This was the start of a pattern for the team who, after missing the Cup in 2001, consistently beat amateur clubs in the opening rounds before hitting a wall against MLS clubs further down the line. The Thunder finally broke the cycle in 2004. After a nerve-wracking sudden death win in its opening match, Minnesota was set to face LA Galaxy. The Galaxy had eliminated Minnesota just two years before, crushing them 4-0 in Blaine. Minnesota got on the board early with a strike from Chris Brunt in the 21st minute, then held off the visitors for its first win against an MLS club in front of over 5,000 fans at the Metrodome. The Thunder nearly claimed another win off an MLS team in the next round against the San Jose Earthquakes, coming back in the final 15 minutes to force overtime and eventually a shootout. But the Quakes managed to edge out the Thunder 5-4 on penalties. For Minnesota, it was not so much a crushing defeat as a motivator for next year. The match was a warning to MLS clubs, and a precursor to one of the greatest lower-division performances in the modern era.
The 2005 campaign began much as it did in previous years, with Minnesota beating an amateur club and getting ready to welcome some MLS competition. The Thunder, under the guidance of Buzz Lagos, drew expansion side Real Salt Lake for the third round, and the sides prepared for a battle at James Griffin Stadium in Saint Paul. The match turned into a slugfest as the teams traded goals for 90 minutes, with now–Orlando City Head Coach Jason Kreis getting a hat trick and current Loons’ sideline reporter Jamie Watson rounding out the scoring for RSL. Melvin Tarley’s brace and a Johnny Menyongar strike answered back, with a last-minute Aaron Paye goal to level the score. Minnesota put the game away in extra time with a pair of goals to send the team on to the next round.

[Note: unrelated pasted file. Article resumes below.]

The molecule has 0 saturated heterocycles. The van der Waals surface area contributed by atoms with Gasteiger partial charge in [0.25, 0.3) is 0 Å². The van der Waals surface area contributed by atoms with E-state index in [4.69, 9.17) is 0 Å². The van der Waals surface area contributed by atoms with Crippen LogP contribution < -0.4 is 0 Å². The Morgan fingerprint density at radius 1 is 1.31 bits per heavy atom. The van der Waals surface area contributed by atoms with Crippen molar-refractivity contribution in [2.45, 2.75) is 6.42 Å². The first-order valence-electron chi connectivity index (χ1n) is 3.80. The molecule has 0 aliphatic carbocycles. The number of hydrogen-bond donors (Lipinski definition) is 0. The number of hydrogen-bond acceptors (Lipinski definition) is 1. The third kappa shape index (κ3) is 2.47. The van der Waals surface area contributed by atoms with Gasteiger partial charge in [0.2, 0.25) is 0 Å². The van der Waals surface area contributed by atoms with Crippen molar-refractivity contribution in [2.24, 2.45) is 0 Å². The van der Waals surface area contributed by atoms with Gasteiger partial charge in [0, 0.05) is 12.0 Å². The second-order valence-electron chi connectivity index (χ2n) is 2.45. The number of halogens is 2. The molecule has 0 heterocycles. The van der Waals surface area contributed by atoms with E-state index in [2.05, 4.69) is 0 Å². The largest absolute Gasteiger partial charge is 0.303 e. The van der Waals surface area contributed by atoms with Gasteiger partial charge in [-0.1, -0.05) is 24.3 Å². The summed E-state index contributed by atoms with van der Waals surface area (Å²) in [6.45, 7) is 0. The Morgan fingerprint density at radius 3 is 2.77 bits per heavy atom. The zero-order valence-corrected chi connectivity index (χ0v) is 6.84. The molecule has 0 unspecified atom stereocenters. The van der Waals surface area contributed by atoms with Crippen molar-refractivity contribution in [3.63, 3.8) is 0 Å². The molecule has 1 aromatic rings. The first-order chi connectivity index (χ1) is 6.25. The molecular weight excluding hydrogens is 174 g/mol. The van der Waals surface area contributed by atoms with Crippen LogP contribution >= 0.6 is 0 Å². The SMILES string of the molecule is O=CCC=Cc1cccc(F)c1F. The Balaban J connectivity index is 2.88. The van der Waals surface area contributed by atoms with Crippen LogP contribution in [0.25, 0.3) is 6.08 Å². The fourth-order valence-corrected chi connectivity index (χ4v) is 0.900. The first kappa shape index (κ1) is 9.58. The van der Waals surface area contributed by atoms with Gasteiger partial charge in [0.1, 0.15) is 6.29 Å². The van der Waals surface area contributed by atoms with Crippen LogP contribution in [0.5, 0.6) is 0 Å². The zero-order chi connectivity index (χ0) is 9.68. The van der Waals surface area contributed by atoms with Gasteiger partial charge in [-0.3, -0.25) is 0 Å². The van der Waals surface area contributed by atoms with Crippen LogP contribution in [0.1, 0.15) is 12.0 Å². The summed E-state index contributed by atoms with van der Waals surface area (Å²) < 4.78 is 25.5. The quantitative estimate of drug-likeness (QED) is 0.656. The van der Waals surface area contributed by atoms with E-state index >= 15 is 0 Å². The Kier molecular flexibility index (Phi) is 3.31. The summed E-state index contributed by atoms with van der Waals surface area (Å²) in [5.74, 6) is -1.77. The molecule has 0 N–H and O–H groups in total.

The Colorado Rapids made the trip to Minnesota for the fourth round and this time it wasn’t even close. A four-goal performance by Tarley crushed the Rapids and kept the Thunder’s hopes alive. Tarley’s performance would eventually earn him a share of the Golden Boot that year, and got him a contract with RSL shortly after the match. Minnesota hit the road for the quarterfinals, visiting the Kansas City Wizards in what was to be the beginning of a long-standing rivalry. Several Thunder players had been on Kansas City’s roster during their careers, and played with a chip on their shoulder. Minnesota commanded the match, burying three before the Wizards could answer, and moved on to the semifinals with another confident win.